• Both men had a highly developed aesthetic and both were competent draughtsman
  • Both men have left a body of work that is collectable, museum quality artifact and a strong legacy of inspiration. Some of Race’s design remain in production like the Isokon Donkey and the Lotus brand continues to produce world beating sports cars whilst the Seven remains motoring folklore produced by Caterham.[ all immediate post war design]

The editors consider it appropriate that a major Design Exhibition is overdue where these comparative stands could be juxtaposed.


Ernest Race. Conway. Design Council.1982.


20th.Century Design.Rennie. Miller.2003.


100 Chairs. Fiell.Tashen.2005.


Conran directory of Design. Ed by Bailey.Octopus.1985.


Design in Britain. Published Conran.2009.


The Look of the Century.Ed by Grange. Dorling Kindersley.1996.


Masterpieces of British Design.C&P Fiell.Fiell.2012.


British Design.Huygen.Thames & Hudson.1989.


Modern Furniture Classics. Fiell.Thames &Hudson.1988.


Design. Bailey/Conran.Firefly.2007.


All above A&R library

“Colin Chapman’s: Lotus Engineering by Hugh Haskell. Osprey. 1993.


Archive and Resource Articles “Festival of Britain” and GPO Film and Documentary, Price Relativities

The A&R articles on Industrial Designers.

The National Archives Kew: The Rural Industries Bureau records:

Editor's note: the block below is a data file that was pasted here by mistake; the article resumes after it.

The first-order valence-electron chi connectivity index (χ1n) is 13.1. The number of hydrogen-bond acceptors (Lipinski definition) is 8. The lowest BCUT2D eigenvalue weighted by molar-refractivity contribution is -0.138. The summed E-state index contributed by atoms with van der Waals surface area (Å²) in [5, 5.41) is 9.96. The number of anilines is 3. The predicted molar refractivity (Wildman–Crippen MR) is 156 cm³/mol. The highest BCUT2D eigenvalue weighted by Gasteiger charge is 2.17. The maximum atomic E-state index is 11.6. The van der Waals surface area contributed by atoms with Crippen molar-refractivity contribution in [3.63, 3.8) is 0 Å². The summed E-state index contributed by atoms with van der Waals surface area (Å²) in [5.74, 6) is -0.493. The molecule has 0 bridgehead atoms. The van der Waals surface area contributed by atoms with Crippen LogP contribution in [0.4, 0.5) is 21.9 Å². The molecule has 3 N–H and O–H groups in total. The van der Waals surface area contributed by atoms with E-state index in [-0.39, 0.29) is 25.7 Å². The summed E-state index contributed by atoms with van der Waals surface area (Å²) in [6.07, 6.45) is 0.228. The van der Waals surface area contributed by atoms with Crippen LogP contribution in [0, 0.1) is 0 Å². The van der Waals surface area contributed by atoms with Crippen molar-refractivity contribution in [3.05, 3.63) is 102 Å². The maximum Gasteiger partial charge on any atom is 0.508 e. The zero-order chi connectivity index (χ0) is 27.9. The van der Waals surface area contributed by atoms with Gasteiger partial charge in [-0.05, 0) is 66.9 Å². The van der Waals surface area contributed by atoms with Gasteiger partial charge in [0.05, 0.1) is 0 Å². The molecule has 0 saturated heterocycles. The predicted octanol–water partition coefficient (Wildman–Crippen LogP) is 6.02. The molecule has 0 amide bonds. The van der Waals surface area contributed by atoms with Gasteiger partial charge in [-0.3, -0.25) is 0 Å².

Hand and Machine in the Country. [The Annual Report of the R.I.B. April 1955-March 1956. *]

BBC.2 Programme: The 1951 Festival of Britain: A Brave New World [shown 8.15pm 24th September 2011]

Ralph Tubbs “Living in Cities “1942 and “The Englishman Builds” 1945 both published by Penguin. *

Picture Post 1938-1957. [Photographers including: Kurt Hutton, Francis Reiss, Thurston Hopkins, Grace Robertson].

Design of British Industry by Richard Stewart. Published by John Murray 1987

ISBN: 071954294

The 1950’s Scrapbook, complied by Robert Opie [New Cavendish Books 1998]*

Lotus: The Early Years by Peter Ross*

Colin Chapman: Inside the Innovator by Karl Ludvigsen*

Lotus: The First Ten Years by Smith*

The Lotus Book by William Taylor*

Festival of Britain. The Crown Film Unit, shown on BFI/ London Live, Sat.18th July ,7pm [ film in colour] and also Picadilly Circus.

* Copies in Archive and Resource library.

Please note the editors of the A&R attempt to give the broadest spectrum of references but not all are available for consultation in an article. However by noting their existence it may assist students in their research.

Items in italics non A&R library books.